Endurance Riders

Endurance and Long Distance Equine Disciplines

Download Loose Stallion Mar 5.kmz

We started out just to have a training ride for one of my young mares, an hour in the desert and another in the countryside, to see how she's coming along in her work. She's about four and a half, a rose-grey baladi arab, the unconcerned mother of the devil of the farm Shams who runs riot with the dogs. Farag has been training her under saddle and as yet hasn't had me try her out, but I like to see how the youngsters are doing so we take them out with a fogey or two on checkout rides. My friend Cris was along with Nayzak who at 9 isn't exactly a fogey and I was riding Bunduq who would probably object strenuously to the term.



The weather now is wonderful. A light vest over a tshirt in the morning and that can come off halfway down the trail. Now that we don't have these frigid winds whistling off the desert, there is a lot more action there horsewise. We spotted the trainer from Sakkara Country Club on a gorgeous bay mare trying to keep her from losing it when a couple of riders burst out from behind a sand hill at a gallop. After an exchange of encouragement and news we moved on out to the south with the intention of giving the horses a fast run up the Japanese Hill and then an easier return to the farm where Cris had a friend waiting with a novel in the sun.



From the top of the hill, however, I could see people working over behind the pyramids of Abu Sir and I decided that we would make a brief stop to chat with the archaeologists about the usefulness of a stop on their part at Sakkara Country Club to complain about the bloody ATV's that the club is renting. We made our way down the hill and then back up by the area that the men were assessing with portable underground radar machines, picking our way carefully past ribbons and tapes tacked into the ground with stakes to reach the scientists. I explained what had happened on Monday and how there are ATV tracks all over the site. To be honest, they seemed less than enthusiastic about saying anything even though we pointed out that the farms are all banding together to complain.



As we were about to leave a lovely fleabitten grey stallion galloped up the hill to us, challenged Nayzak and Bunduq to a fight and decided that poor Shaboura looked ripe for the picking. He had a saddle on him, reins flying, but no rider. Just great. After dancing around avoiding the lustful young equine, finally Farag was able to get one of the Egyptian helpers of the archaeologists (who were just standing there with their mouths open) to grab Shabboura's bridle while he went for the stallion. Cris and I were maneuvering to a) grab Shabboura and to b) avoid a fight with our visitor...two relatively mutually exclusive objectives. Once the boy took Shabboura I was able to take her reins and Farag was able to grab the stallion whose heart wasn't really into conflict. He was soaking wet and had obviously been running some distance, so I went to the tallest nearby hill to se if we could spot a rider either walking or lying on the ground. Nothing in sight anywhere, so between that and the condition of the horse, we estimated that the rider fell somewhere after the Japanese Hill. Farag was fairly certain that he knew the horse's owner and called the Club to be sure. Indeed he's owned by a twenty-something Egyptian boy who had been out riding for the past two hours and who had left his phone with his father at the club, hadn't told anyone where he was going, and who never wore a helmet. We were a little uneasy. We gave the information to the people at the Club as to where the horse was found and told them that we would take it back to my place to see that it didn't cramp.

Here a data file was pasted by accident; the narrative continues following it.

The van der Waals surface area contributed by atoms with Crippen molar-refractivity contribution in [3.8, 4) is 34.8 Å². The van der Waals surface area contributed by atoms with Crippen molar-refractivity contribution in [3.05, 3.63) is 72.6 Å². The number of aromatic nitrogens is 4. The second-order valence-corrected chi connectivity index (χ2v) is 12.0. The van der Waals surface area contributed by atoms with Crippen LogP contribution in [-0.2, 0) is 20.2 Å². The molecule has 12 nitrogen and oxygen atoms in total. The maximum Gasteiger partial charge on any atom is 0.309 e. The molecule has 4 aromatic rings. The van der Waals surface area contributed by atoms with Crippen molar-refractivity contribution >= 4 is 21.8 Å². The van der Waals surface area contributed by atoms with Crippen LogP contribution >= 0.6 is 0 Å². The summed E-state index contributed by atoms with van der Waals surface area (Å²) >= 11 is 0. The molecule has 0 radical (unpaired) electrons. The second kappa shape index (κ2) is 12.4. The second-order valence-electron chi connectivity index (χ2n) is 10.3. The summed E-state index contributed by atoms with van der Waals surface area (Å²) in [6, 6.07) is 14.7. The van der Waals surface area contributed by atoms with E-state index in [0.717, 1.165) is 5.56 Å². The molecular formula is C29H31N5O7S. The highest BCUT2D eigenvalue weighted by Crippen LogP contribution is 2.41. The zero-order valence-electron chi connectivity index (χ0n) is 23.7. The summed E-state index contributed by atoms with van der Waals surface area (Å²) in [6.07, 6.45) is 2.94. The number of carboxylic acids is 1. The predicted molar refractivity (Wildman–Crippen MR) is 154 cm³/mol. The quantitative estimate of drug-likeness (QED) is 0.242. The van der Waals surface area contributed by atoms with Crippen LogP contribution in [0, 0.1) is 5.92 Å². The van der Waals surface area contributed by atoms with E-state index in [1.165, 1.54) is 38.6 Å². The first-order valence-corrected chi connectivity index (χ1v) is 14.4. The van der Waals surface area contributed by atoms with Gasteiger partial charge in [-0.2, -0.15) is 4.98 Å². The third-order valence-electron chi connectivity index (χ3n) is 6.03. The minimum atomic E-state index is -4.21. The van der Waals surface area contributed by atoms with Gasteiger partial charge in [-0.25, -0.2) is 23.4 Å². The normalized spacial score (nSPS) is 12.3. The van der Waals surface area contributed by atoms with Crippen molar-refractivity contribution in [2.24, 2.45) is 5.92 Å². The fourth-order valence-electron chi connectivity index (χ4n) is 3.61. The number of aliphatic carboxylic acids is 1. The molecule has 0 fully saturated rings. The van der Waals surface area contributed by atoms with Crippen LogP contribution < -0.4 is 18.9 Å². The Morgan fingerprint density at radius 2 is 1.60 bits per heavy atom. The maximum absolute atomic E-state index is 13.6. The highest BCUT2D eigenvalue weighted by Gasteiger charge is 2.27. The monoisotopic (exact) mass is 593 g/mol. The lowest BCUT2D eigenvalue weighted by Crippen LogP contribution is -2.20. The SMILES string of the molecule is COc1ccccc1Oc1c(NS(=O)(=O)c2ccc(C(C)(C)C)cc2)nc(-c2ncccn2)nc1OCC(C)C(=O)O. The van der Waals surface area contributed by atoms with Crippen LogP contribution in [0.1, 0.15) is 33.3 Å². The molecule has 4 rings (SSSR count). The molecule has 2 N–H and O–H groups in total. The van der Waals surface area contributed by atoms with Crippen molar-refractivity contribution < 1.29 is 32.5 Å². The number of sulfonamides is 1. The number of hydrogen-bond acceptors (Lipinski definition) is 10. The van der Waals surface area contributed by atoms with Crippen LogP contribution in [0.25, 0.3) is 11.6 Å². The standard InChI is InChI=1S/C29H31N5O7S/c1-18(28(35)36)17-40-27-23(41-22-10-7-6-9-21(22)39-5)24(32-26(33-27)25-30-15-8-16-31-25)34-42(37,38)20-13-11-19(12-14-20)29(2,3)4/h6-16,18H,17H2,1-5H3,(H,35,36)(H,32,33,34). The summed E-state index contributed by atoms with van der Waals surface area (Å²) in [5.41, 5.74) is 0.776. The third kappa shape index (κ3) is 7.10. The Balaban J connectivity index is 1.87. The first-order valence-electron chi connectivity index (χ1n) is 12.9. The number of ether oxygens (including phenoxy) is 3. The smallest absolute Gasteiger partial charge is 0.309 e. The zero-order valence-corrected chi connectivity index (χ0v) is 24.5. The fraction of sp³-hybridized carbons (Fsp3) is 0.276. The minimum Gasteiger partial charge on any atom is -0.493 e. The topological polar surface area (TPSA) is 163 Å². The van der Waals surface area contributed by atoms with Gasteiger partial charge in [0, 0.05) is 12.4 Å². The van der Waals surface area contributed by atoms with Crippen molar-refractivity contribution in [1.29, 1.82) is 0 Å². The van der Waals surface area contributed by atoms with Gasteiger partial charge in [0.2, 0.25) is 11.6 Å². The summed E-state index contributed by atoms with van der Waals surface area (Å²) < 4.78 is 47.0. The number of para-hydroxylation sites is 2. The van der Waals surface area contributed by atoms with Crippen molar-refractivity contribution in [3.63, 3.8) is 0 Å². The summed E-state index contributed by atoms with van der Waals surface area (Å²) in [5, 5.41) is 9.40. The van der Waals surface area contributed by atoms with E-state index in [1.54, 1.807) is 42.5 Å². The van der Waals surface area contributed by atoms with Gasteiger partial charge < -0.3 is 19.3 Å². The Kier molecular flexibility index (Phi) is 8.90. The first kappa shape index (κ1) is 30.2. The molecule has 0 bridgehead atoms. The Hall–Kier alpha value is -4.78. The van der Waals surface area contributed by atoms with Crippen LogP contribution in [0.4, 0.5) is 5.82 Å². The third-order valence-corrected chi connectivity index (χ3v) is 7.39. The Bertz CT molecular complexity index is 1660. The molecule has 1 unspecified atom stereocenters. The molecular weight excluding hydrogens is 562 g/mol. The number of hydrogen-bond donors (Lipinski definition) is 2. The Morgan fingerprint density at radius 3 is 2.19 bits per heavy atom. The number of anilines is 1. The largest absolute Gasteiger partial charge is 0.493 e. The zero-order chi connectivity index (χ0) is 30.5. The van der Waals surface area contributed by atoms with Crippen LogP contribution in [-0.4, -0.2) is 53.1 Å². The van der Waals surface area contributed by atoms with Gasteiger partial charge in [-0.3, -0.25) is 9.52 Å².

So the ride ended earlier than planned with Farag riding the stallion back to the farm while I ponied Shabboura back. Not long after we arrived, we got word that following our directions, they'd found the boy, dignity in shreds but everything else intact. His father drove their groom over to collect the horse who we delivered in one good piece. Being a nosy, bossy mom-type, I recommended gelding the horse and grounding the kid for riding alone and without a helmet or phone. Poor old father just hemmed and hawed and looked embarrassed. Egyptian boys tend to be rather willful. I also told him that if his son ever wants to get rid of the horse, I'd take him in a heartbeat and geld him in the second one. REALLY nice horse.



I was really glad that we train all the horses to pony and be ponied from an early age. Sure made things easier all around, and poor Shibs came home, got a nice bath and was turned out with an extra ration of berseem after her near sexual assault in the desert.

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